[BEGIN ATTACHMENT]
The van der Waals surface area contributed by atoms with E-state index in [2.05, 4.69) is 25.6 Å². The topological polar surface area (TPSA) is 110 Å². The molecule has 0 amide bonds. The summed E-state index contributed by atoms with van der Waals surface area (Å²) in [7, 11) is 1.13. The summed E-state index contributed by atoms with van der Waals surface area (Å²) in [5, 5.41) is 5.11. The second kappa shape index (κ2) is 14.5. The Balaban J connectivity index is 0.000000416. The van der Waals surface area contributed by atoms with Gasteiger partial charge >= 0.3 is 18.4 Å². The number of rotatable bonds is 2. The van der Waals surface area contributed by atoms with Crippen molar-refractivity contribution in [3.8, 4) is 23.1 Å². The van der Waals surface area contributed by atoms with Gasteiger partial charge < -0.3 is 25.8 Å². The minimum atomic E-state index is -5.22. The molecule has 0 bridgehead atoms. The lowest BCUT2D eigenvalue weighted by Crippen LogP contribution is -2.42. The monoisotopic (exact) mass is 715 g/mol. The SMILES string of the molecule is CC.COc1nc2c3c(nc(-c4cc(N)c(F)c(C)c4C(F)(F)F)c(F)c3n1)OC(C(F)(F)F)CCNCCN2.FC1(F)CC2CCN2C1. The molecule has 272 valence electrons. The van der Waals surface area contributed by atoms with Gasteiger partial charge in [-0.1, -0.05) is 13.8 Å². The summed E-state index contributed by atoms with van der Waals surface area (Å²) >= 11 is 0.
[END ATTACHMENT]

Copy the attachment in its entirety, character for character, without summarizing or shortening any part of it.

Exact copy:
The van der Waals surface area contributed by atoms with E-state index in [2.05, 4.69) is 25.6 Å². The topological polar surface area (TPSA) is 110 Å². The molecule has 0 amide bonds. The summed E-state index contributed by atoms with van der Waals surface area (Å²) in [7, 11) is 1.13. The summed E-state index contributed by atoms with van der Waals surface area (Å²) in [5, 5.41) is 5.11. The second kappa shape index (κ2) is 14.5. The Balaban J connectivity index is 0.000000416. The van der Waals surface area contributed by atoms with Gasteiger partial charge >= 0.3 is 18.4 Å². The number of rotatable bonds is 2. The van der Waals surface area contributed by atoms with Crippen molar-refractivity contribution in [3.8, 4) is 23.1 Å². The van der Waals surface area contributed by atoms with Gasteiger partial charge < -0.3 is 25.8 Å². The minimum atomic E-state index is -5.22. The molecule has 0 bridgehead atoms. The lowest BCUT2D eigenvalue weighted by Crippen LogP contribution is -2.42. The monoisotopic (exact) mass is 715 g/mol. The SMILES string of the molecule is CC.COc1nc2c3c(nc(-c4cc(N)c(F)c(C)c4C(F)(F)F)c(F)c3n1)OC(C(F)(F)F)CCNCCN2.FC1(F)CC2CCN2C1. The molecule has 272 valence electrons. The van der Waals surface area contributed by atoms with Gasteiger partial charge in [-0.1, -0.05) is 13.8 Å². The summed E-state index contributed by atoms with van der Waals surface area (Å²) >= 11 is 0.